"The Persian king. 9 “Is not the least proof to me."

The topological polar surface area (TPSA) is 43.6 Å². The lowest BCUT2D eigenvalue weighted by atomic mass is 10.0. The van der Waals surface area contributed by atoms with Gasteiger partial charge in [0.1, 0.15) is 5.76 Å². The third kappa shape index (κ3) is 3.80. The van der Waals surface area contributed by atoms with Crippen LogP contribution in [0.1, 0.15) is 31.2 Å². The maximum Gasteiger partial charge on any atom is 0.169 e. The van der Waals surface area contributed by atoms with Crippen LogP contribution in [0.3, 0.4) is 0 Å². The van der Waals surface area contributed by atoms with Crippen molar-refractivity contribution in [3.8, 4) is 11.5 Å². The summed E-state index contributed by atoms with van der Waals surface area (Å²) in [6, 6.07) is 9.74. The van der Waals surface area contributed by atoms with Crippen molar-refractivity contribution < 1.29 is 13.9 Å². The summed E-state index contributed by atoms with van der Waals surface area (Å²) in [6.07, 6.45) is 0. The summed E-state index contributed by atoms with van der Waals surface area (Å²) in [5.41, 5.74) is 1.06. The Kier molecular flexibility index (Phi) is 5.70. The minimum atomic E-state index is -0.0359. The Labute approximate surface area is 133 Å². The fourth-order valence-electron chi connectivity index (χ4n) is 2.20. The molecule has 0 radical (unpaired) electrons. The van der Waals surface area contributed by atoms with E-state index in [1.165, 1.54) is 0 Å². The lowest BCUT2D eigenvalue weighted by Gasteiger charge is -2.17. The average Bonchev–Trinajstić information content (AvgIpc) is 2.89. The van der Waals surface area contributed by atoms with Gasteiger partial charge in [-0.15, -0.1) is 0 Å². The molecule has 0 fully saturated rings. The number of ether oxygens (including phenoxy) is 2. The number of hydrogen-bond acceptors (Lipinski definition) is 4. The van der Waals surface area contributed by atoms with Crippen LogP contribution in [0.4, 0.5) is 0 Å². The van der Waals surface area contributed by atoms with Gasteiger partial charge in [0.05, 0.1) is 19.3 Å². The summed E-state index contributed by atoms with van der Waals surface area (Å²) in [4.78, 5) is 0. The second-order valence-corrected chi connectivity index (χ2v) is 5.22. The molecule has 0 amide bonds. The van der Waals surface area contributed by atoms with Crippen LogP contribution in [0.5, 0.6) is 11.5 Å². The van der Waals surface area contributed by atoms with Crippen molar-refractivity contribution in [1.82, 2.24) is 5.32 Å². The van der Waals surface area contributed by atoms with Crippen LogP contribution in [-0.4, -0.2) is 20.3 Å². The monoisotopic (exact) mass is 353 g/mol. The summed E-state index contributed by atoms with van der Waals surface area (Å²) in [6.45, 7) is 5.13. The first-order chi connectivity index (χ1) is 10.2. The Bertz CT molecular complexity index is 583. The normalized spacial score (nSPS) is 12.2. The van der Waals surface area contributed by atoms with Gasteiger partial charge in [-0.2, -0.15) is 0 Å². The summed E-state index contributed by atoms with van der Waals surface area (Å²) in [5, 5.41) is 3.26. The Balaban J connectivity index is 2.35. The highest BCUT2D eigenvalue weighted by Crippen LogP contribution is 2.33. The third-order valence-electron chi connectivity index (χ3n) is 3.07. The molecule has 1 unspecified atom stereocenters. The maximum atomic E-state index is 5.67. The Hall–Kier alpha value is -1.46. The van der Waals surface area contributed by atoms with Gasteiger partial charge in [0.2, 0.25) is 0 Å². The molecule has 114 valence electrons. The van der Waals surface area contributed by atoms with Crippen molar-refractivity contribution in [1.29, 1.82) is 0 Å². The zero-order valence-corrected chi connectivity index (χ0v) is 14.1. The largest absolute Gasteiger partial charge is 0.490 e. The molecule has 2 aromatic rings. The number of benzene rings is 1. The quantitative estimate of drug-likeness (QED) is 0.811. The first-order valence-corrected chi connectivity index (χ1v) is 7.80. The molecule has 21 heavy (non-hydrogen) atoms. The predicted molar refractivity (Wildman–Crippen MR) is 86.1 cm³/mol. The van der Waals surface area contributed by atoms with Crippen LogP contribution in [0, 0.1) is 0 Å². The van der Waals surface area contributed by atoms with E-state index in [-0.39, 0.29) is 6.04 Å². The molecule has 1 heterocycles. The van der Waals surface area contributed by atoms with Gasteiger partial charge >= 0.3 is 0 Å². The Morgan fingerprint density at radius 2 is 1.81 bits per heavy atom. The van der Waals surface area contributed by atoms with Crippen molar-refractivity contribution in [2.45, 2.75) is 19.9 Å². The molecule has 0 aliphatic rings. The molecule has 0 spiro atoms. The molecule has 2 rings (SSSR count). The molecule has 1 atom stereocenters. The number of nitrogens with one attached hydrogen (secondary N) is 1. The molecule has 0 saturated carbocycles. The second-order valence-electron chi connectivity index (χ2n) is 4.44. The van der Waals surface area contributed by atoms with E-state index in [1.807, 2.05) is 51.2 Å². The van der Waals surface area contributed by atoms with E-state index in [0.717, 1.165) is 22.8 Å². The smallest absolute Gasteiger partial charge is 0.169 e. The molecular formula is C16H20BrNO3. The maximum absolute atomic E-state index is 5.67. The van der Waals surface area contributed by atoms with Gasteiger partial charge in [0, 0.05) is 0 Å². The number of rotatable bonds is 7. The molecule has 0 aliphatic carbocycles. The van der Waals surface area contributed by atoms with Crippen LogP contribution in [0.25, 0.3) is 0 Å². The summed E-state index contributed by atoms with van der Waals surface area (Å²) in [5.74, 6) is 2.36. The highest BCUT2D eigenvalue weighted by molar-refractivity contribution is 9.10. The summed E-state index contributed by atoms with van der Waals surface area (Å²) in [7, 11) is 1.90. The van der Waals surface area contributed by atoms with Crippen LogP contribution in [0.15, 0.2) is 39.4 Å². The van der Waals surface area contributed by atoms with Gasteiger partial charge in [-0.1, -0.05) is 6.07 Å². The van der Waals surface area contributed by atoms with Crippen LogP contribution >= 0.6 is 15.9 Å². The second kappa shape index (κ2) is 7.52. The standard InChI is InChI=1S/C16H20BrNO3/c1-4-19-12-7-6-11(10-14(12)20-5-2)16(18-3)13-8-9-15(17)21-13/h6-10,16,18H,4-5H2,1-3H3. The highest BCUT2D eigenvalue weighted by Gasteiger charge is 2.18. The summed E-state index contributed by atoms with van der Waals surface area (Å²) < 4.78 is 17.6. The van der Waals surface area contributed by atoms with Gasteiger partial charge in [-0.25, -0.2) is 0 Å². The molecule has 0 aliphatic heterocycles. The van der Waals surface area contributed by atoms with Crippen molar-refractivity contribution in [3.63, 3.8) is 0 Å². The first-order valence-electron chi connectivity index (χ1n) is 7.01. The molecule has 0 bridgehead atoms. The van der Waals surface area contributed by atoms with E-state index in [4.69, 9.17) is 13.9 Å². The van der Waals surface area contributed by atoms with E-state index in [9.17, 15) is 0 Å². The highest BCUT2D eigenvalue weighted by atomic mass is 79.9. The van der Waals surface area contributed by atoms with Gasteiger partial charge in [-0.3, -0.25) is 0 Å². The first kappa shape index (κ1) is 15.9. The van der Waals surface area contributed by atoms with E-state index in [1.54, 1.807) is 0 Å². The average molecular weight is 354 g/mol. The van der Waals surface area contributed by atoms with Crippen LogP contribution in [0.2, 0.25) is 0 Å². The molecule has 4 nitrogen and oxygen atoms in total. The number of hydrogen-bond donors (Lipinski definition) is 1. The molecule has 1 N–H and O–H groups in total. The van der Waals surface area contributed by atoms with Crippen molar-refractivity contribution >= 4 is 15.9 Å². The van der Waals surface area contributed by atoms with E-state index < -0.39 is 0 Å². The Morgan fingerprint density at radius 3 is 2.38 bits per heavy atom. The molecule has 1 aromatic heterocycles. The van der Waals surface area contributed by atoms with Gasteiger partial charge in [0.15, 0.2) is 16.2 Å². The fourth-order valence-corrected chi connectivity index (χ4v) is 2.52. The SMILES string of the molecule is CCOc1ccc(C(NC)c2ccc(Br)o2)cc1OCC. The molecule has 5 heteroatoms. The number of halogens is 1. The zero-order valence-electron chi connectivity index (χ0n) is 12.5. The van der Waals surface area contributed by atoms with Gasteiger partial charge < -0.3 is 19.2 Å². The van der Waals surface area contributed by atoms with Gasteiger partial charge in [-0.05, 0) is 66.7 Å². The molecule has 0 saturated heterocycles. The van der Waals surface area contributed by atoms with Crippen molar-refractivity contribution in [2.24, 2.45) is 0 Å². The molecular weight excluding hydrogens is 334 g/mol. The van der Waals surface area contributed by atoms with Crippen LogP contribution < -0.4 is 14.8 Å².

preceding days, having taken up their position in the narrow part, there fought. But now engaging outside the narrows, great numbers of the barbarians fell. For the officers of the companies from behind, having scourges, flogged every man, constantly urging them forward; in consequence, many of them falling into the sea, perished, and many more were trampled alive under foot by one another; and no regard was paid to any that perished. For the Greeks, knowing that death awaited them at the hands of those who were going round the mountain, being desperate, and regardless of their own lives, displayed the utmost possible valour against the barbarians. Already were most of their javelins broken, and they had begun to despatch the Persians with their swords. In this part of the struggle fell Leonidas, fighting valiantly, and with him other eminent Spartans, whose names, seeing they were deserving men, I have ascertained; indeed, I have ascertained the names of the whole three hundred. On the side of the Persians, also, many other eminent men fell on this occasion, and among them two sons of Darius, Abrocomes and Hyperanthes, born to Darius of Phrataguna, daughter of Artanes; but Artanes was brother to King Darius, and son of Hystaspes, son of Arsames. He, when he gave his daughter to Darius, gave him also all his property, as she was his only child. Accordingly, two brothers of Xerxes fell at this spot, fighting for the body of Leonidas, and there was a violent struggle between the Persians and Lacedæmonians, until at last the Greeks rescued it by their valour, and four times repulsed the enemy. Thus the contest continued until those with Ephialtes came up. When the Greeks heard that they were approaching, from this time the battle was altered. For they retreated to the narrow part of the way, and passing beyond the wall, came and took up their position on the rising ground, all in a compact body, with the exception of the Thebans: the rising ground is at the entrance where the stone lion now stands to the memory of Leonidas. On this spot, while they defended themselves with swords, such as had them still remaining, and their hands and teeth, the barbarians overwhelmed them with missiles, some of them attacking them in front, and having thrown down the wall; and others surrounding and attacking them on every side.